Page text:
Gold alone can solve Sudan’s economic problems: Minister
If the gold produced in Sudan were not sold but used as a guarantee for financing, the country’s financial problems would be solved, says Minister of Minerals Dr Hashem Ali Salem. Meanwhile, the economic situation continues to deteriorate, with the country’s reserves of cooking gas almost depleted, and soaring prices of consumer goods.
During the weekly News Forum at the Ministry of Information in Khartoum on Wednesday, the Sudanese Minister of Minerals announced that the gold production has increased to more than 100 tons during the current year.
The Minister reported, according to the official Sudan News Agency (SUNA), that Khartoum received a financing offer of more than $6 billion from four large mining companies, to be guaranteed by gold produced in the near future. However, he said, only $4 billion would be enough to solve the country’s economic problems.
Had the Central Bank of Sudan purchased gold for a reasonable price, miners would not have smuggled the precious mineral, Salem stated, and stressed the necessity to establish a gold bourse.
He further pointed out that his Ministry accounts for five per cent of the national domestic product. He hopes to increase this figure in 2018, when the Ministry will stop exporting a number of raw minerals in 2018, and start the indigenisation of the minerals production industry.
In March this year, the Central Bank of Sudan and the Ministry of Minerals announced new policies to buy and export gold. The new policies allow the private sector to export 50 per cent of gold it buys, and sell the other half to the Bank.
According to a recent report by the Sudan Democracy First Group (SDFG), the country’s gold industry is affected by “bureaucratic and political corruption, including embezzlement, cronyism and patronage.”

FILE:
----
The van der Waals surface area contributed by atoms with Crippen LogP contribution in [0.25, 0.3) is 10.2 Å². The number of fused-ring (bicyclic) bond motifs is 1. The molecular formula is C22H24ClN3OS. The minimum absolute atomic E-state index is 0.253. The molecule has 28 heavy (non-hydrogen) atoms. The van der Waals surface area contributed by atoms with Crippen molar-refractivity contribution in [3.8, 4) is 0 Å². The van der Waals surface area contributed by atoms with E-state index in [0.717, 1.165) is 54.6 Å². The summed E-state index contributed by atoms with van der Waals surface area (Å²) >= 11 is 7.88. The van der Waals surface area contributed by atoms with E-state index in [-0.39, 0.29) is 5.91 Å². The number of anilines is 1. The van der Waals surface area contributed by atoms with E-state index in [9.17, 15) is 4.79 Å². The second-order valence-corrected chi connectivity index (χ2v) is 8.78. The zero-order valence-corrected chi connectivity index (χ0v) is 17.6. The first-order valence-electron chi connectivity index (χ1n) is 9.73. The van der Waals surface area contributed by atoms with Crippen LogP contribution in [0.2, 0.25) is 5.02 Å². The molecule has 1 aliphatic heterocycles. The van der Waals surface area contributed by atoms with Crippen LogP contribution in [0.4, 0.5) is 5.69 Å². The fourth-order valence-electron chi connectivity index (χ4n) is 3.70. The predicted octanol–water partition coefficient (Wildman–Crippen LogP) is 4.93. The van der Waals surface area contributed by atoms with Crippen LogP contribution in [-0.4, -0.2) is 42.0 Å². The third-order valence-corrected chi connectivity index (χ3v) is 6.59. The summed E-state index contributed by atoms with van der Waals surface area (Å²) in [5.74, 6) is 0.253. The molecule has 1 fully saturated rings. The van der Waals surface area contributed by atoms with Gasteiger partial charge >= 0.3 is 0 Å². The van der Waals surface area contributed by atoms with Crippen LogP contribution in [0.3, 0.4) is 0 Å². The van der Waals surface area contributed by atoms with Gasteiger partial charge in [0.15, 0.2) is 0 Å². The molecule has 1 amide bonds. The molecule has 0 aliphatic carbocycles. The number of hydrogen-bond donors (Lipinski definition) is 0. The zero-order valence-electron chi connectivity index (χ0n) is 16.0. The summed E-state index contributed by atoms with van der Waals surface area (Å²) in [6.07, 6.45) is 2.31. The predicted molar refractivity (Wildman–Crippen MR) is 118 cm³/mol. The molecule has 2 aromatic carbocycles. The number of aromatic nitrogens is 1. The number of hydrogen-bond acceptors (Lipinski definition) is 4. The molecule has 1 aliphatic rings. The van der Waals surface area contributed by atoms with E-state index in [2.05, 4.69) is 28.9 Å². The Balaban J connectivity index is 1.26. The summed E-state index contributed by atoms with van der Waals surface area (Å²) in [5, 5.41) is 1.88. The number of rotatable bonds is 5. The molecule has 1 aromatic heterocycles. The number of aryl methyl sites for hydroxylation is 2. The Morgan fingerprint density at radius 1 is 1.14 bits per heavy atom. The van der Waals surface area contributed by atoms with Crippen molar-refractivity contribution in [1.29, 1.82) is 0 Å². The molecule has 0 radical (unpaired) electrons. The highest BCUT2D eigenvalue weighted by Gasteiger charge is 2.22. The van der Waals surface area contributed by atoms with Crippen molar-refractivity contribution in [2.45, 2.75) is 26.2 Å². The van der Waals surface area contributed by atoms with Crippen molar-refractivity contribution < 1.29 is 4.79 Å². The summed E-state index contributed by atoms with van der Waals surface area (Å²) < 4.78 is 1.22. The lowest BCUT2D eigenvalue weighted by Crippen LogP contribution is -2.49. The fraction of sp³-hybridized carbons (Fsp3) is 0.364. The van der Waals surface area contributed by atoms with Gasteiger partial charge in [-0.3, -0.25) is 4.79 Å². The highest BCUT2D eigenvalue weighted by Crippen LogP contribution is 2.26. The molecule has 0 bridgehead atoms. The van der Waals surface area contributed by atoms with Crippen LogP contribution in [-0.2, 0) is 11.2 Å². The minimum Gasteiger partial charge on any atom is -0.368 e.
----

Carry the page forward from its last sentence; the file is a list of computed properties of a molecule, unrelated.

Businessman and Member of Sudan’s National Assembly, Ali Ibreisi, reported the depletion of the country’s reserve stocks of cooking gas during deliberations on the much-criticised 2018 national budget by the Parliament on Wednesday.
He said that the acute lack of cooking gas led to an increase of its prices at the market. A cylinder is now sold at the market for SDG 200 ($28).
He further accused the Central Bank of Sudan of adopting the new import policies on the basis of foreign currency rates instead of the local currency rate, and said this should be halted as soon as possible.
The Dollar has continued its steady rise against the Sudanese Pound at the black market, and approached SDG 28 on Thursday
Professor Hamid Eltigani, Head of the Public Policy and Administration Department at the American University in Cairo, predicts that the Dollar exchange rate at the so-called “parallel market” will exceed the SDG 50 barrier in the upcoming period.
Raising the US Dollar rate from SDG 6.6 to SDG 18 [as proposed in the budget] is a step towards the liberalisation of the US Dollar price, he said. But it will not prevent the steady rise of the Dollar rate on the black market, as the government envisages.
The economist warned of the impending collapse of the Sudanese economy if the National Assembly will pass the proposed 2018 national budget.
“The budget of 2018 is a real disaster,” Eltigani told Radio Dabanga earlier this week. “68 per cent of the revenues depend on taxes and 32 per cent on borrowing; whether from the banking sector or from countries.” He further highlighted the absence of development in the budget, just as “the Sudanese government has officially abandoned spending on services, especially education and health”.
He ridiculed statements by Finance Minister Dr Mohamed El Rikabi that the aim of the proposed budget is to reduce inflation rates from 34.1 percent to 19.5 percent.
“It is impossible to lower the inflation rates while the government continues to borrow from the banking sector by printing more currency,” he said. “The real inflation rate in Sudan now exceeds 50 per cent.”
North Darfur has been witnessing sharp price increases since Wednesday.
“The price of a 50kg sack of sugar recently rose from SDG 650 ($92) to SDG 850 ($121), a 100kg sack of sorghum flour from SDG 530 ($75) to SDG 809 ($115),” a resident of Kutum complained to this station.
A trader in the town attributed the food prices increases to the severe fuel crisis in the country. “The price of a gallon of petrol has risen from SDG 35 ($5) to SDG 50 ($7),” he reported.
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